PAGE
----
GPS takes us off the beaten path
by Rick Watson
Jan 27, 2013 | 1454 views | 0 0 comments | 14 14 recommendations | email to a friend | print
Rick Watson
Rick Watson
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I’m not sure I’d be labeled an “early adopter” by folks on Wall Street or in Silicon Valley, but I’m comfortable with new technology and not afraid of wires and switches.

When the new iPhone 5 came out, I was one of the first people to have one here in Walker County and one of the features I’ve come to love is the GPS.

My time installing phones with MaBell honed my directional skills, and I can say without hesitation that I’ve never been lost. Jilda would beg to differ, but she always takes the short view. After all, I’m sitting home right now typing these words, and if I’d really been lost, well, I wouldn’t be here. I rest my case.

Anyhow, the stars lined up against us on my birthday so we couldn’t get out of town, but this past weekend we decided to head to the beach. We haven’t been in about two years and I was having sandy withdrawals.

Jilda and I have been to Gulf Shores and Mobile more times that I care to recall. Either of us could drive to Gulf Shores blindfolded and snockered. I do want to clarify with my insurance agent, who reads my column, that neither of us make a habit of driving blindfolded or snockered. But I digress.

We packed our bags and headed out for a little sunny bliss by the Gulf. Just for grins, I tapped the address into the GPS on my phone and she dutifully found several routes.

About 40 miles south of Montgomery, the sexy voice of a woman spoke to me — Turn here.

Hmmmm, I thought. This is a little early, but maybe she wants to take me a new and interesting route. Jilda was fiddling with the CD player and didn’t object to trying a new route to the beach.

Almost as soon as we turned off, we got behind an eighteen wheeler driving as slow as a hearse.

Normally, that’s not an issue, but we were on a two-lane road that had more curves than a go-cart track. So I followed behind gritting my teeth and saying unkind things about his parents.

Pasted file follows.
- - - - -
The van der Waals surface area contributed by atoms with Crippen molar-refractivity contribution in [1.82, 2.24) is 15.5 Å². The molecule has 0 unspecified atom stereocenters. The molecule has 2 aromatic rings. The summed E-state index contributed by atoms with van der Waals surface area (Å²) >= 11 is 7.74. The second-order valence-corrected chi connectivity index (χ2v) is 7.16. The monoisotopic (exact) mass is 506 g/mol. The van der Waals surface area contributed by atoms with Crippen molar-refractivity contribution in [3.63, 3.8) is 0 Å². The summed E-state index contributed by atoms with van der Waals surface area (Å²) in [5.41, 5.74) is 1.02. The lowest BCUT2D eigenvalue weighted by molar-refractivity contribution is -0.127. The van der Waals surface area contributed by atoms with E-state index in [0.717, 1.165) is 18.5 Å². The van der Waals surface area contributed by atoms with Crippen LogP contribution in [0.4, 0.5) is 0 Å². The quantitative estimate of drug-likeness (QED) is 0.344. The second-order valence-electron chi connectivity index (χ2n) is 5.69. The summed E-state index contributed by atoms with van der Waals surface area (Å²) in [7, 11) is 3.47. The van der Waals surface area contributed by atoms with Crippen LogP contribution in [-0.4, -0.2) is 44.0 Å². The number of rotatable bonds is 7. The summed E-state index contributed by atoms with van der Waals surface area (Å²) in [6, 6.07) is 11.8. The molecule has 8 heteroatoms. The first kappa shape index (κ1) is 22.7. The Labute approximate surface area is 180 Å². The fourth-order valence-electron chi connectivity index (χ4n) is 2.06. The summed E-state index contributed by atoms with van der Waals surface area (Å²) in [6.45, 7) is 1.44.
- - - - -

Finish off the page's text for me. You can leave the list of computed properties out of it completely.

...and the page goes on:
The road took us through Brewton, Castleberry, Flomaton, and eventually Pensacola.

Apparently this route had been mislabeled in my GPS. It should have said: This route is for intoxicated truck drivers hauling toxic waste or bales of marijuana who want to dodge roadblocks and weighing stations.

At any rate, it was not meant for a cranky couple with stiff joints and stomachs growling like they contained angry ocelots trying to gnaw their way to freedom.

We could have taken the route through Denver and arrived sooner. If Jilda could have pried the iPhone out of my hand, it would now reside at the bottom of Pensacola Bay.

When we finally rolled in, the sun had dipped below the ocean an hour earlier, and all that remained were clouds tinted with traces of maroon and magenta.

After checking into our room, we headed out for seafood.

When we returned, we went out on the seaside balcony to listen to the pounding surf and feel the salty breeze on our faces. Soon the drive down was a faded memory.

A few days in the sun and sand rejuvenated us. As we loaded the car for the return trip on Sunday, Jilda started to say something about the GPS, but I interrupted. “Say no more,” I said as I put the Volvo in drive and headed home the old familiar way.